This January, as President Barack Obama began his second term, the Pew Research Center asked Americans to list their policy priorities for 2013. Huge majorities cited jobs and the economy; sizable majorities cited health care costs and entitlement reform; more modest majorities cited fighting poverty and reforming the tax code.
Down at the bottom of the list, with less than 40 percent support in each case, were gun control, immigration and climate change.
Yet six months later, the public's non-priorities look like the entirety of the White House's second-term agenda. The president's failed push for background checks has given way to an ongoing push for immigration reform, and the administration is reportedly planning a sweeping regulatory push on carbon emissions this summer.
Meanwhile, nobody expects much action on the issues that Americans actually wanted Washington to focus on: Tax and entitlement reform have been back-burnered, and the plight of the unemployed seems to have dropped off the D.C. radar screen entirely.
In part, this disconnect between country and capital reflects the limits gridlock puts on governance. The ideological divides in Washington -- between right and left, and between different factions within the House Republican caucus -- make action on first-rank issues unusually difficult, so it's natural that politicians would look for compromises on lower-priority debates instead.
That's the generous way of looking at it, at least. The more cynical take is that D.C. gridlock has given the political class an excuse to ignore the country's most pressing problem -- a lack of decent jobs at decent wages, with a deeper social crisis at work underneath -- and pursue its own pet causes instead.
After all, gun control, immigration reform and climate change aren't just random targets of opportunity. They're pillars of Acela Corridor ideology, core elements of Bloombergism, places where Obama-era liberalism overlaps with the views of Davos-goers and the Wall Street 1 percent. If you move in those circles, the political circumstances don't necessarily matter; these ideas always look like uncontroversial common sense.
Step outside those circles, though, and the timing of their elevation looks at best peculiar, at worst perverse. The president decided to make gun control legislation a major second-term priority ... with firearm homicides at a 30-year low. Congress is pursuing a sharp increase in low-skilled immigration ... when the foreign-born share of the American population is already headed for historical highs. The administration is drawing up major new carbon regulations ... when actual existing global warming has been well below projections for 15 years and counting.
What's more, on the issues that Americans actually prioritize -- jobs, wages, the economy -- it's likely that both immigration reform and whatever the White House decides to do on greenhouse gases will make the short-term picture somewhat worse.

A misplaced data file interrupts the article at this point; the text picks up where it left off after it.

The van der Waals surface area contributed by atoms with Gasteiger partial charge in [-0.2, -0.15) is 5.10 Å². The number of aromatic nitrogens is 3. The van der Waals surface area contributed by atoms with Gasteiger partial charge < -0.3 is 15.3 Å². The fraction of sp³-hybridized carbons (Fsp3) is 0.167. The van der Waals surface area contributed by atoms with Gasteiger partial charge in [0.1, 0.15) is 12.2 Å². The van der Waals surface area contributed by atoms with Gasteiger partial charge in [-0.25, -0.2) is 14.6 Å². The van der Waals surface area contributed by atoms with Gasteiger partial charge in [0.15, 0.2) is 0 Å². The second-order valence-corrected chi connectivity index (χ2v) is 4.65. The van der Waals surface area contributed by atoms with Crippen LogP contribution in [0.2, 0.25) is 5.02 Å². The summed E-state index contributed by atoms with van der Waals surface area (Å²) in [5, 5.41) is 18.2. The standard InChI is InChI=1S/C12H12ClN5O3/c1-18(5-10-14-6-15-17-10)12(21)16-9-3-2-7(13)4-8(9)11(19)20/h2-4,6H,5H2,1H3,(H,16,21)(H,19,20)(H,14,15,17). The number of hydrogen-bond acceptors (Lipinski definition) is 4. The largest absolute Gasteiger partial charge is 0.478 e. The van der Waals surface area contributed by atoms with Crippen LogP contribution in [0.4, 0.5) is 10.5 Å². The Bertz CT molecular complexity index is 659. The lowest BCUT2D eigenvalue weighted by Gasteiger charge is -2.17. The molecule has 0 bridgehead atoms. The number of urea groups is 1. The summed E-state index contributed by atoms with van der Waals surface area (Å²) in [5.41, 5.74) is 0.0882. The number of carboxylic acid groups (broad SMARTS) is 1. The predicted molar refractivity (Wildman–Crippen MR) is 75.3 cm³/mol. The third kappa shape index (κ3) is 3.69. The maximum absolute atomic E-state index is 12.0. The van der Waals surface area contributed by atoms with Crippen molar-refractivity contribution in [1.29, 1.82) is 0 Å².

The Congressional Budget Office's recent analysis of the immigration bill errs on the side of optimism, but it still projects that the legislation would leave unemployment "slightly elevated" through 2020, and average wages modestly reduced.
Given that similar estimates greeted the Waxman-Markey cap-and-trade bill in 2009, it's reasonable to assume that carbon regulations would slightly raise the unemployment rate as well.
These costs might be more acceptable in a world where Washington was also readying, say, payroll tax relief for working-class families, or measures to help the long-term uninsured. But since those ideas currently lack constituencies in the capital, we're left with the peculiar spectacle of a political class responding to a period of destructive long-term unemployment with an agenda that threatens to help extend that crisis toward 2020 and beyond.
This disconnect is the most serious threat to the current liberal ascendance. Obama has a good chance to be remembered as "the liberal Reagan," but the Reagan recovery was far better for most Americans than this one has been, and right now the president's mediocre job approval numbers contrast sharply with the highs of Reagan's second term.
In this sense, for all the (justifiable) talk about conservatism's dysfunction, Republicans have more freedom of movement today than Democrats did after their 1984 defeat.
As Yuval Levin wrote in The Weekly Standard in April, there has been no "morning in America"-style indication for this administration; instead, "both parties give the impression of having outlived their eras," and "the moment feels more like the late 1970s than the late 1980s." The country clearly prefers Obama to the available alternatives, but it might prefer another alternative still.
So far, though, Republicans have mostly used liberalism's relative weakness as an excuse for not moving much at all, and sticking with an agenda that's even more disconnected from the anxieties of the average voter than the White House's second-term priorities.
Their assumption seems to be that eventually the public will simply have to turn to them. But their obligation should be to address both parties' most conspicuous failure, and actually meet the voters where they are.